What I don't understand is how anyone could think that holding school elections in November, when typically 3-5 times more voters show up at the polls than in May or August would result in fewer votes on the school ballot issues such as election of school boards or millage questions. I vote in almost every election, and in my precinct, the school elections usually see fewer than 150 voters and often fewer than 100, while even the non-presidential elections in November attract 300+ and November of 2008 attracted over 800. From chatting with the election workers, the same pattern is typical of the other precincts at my polling place. If our school boards really want wider community participation in school issue elections, they should save the money and hold their elections in November, when the most voters come out. It's the right thing to do, even though it will mean the school districts will have to communicate the issues to the whole community, not just school district employees and parents.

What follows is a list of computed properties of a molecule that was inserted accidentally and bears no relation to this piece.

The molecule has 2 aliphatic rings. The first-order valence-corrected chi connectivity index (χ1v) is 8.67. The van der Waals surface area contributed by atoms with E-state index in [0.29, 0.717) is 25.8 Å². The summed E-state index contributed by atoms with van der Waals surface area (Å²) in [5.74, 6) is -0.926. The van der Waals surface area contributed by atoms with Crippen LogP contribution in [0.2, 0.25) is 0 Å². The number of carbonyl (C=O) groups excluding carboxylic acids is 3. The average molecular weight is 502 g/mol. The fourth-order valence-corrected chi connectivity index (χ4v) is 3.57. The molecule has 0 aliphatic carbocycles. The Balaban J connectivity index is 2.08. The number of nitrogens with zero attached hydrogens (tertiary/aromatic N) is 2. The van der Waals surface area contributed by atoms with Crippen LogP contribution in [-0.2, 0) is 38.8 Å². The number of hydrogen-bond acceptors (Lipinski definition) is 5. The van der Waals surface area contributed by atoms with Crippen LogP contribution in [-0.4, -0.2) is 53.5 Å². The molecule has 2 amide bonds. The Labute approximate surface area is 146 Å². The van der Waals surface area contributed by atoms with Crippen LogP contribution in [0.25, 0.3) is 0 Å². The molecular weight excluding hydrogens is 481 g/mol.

Thu, Dec 10, 2009 : 7:11 p.m.

I would not support moving elections to November because the school board candidates get pushed to the bottom of the ballot. Combine the city election with the school election and hold both in May. We had a very bi partisan competitive city election when they were held in April. I think a spring time school/city/library board/ election would be good for our community.

Lynn Lumbard

Thu, Dec 10, 2009 : 6:02 p.m.